New nature adventures for Wellington kids these school holidays
Archived content: This media release was accurate on the date of publication.
IntroductionIt’s now even easier to get Wellington kids into nature with four new Toyota Kiwi Guardian adventure sites launching on the first day of the school holidays, 30 September.
Date: 29 September 2017
“Kids are encouraged to go on epic guided adventures and earn rewards, turning them into guardians of the land and sea,” says DOC Community Ranger Rachael Mora.
Toyota Kiwi Guardians is an activity-based programme that’s run in partnership with the Department of Conservation and Toyota New Zealand, to help connect kiwi kids with nature.
Go kiwi hunting at Catchpool Valley, have fun on the farm at Whareroa, go mad for mud snails at Pauatahanui Wildlife Reserve and snorkel in the rock pools at Taputeranga Marine Reserve – and that’s just to start.
The latest launch means there are now fourteen Kiwi Guardian adventure sites in the Wellington region, including Matiu Somes island, Kaitoke Regional Park and the Botanic Gardens.
The adventure sites are close to urban areas, often on public transport routes, allowing parents to get their tamariki out into nature and have them participate in conservation at little or no cost.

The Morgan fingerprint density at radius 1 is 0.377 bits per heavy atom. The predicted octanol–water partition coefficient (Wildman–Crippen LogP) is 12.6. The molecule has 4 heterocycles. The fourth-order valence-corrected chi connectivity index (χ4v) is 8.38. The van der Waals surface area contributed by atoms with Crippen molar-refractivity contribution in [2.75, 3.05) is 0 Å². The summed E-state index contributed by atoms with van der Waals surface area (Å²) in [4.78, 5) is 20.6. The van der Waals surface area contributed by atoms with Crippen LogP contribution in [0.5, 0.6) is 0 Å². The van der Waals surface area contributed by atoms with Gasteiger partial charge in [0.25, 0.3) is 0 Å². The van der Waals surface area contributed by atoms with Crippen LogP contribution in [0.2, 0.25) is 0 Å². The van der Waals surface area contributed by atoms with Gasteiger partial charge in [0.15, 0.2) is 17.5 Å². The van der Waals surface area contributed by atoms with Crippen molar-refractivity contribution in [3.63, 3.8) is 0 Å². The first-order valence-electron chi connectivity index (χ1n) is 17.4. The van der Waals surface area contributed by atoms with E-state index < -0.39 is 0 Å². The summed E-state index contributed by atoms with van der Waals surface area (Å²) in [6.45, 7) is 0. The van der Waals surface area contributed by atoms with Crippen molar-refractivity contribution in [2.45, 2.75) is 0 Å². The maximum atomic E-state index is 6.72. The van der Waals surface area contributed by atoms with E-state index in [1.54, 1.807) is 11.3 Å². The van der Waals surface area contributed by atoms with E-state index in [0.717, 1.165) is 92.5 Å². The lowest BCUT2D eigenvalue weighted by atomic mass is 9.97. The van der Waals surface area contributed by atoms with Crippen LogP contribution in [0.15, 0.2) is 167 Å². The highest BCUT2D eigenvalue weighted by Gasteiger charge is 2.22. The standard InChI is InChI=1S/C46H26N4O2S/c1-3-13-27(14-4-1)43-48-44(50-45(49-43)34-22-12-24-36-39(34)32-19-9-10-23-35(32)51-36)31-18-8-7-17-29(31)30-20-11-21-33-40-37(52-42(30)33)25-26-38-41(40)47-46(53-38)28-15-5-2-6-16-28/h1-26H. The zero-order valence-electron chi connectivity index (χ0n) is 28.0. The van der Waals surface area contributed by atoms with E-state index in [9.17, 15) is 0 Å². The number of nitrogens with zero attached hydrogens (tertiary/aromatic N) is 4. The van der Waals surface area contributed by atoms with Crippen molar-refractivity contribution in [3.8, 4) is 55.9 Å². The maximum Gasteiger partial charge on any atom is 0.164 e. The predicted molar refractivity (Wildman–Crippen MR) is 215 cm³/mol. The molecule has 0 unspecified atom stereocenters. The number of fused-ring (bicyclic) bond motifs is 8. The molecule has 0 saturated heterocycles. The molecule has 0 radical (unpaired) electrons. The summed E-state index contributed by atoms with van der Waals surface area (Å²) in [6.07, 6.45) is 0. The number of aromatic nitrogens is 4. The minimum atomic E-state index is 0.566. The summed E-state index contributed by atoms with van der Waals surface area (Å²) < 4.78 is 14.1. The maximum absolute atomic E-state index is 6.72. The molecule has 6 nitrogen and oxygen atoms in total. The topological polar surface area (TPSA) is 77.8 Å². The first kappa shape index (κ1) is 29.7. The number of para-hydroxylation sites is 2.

“Toyota Kiwi Guardians offers fresh air, adventure and education at a fraction of the cost of traditional school holiday activities,” Rachael Mora says.
Head to www.kiwiguardians.co.nz and download a free adventure map, before hitting the great outdoors and following the self-guided trail to experience some natural highlights of the site.
Once they have completed an adventure, kids can visit the website and claim a medal online, which will be posted at no cost.
“We’re involving the next generation in conservation from an early age. We want kids to develop connections with conservation land – so they feel part of it and want to care for it in the future,” says Rachael.
“Kids are leading more sedentary lives than ever. Incentives like Toyota Kiwi Guardians get them out into nature and help build good habits for active lives.”
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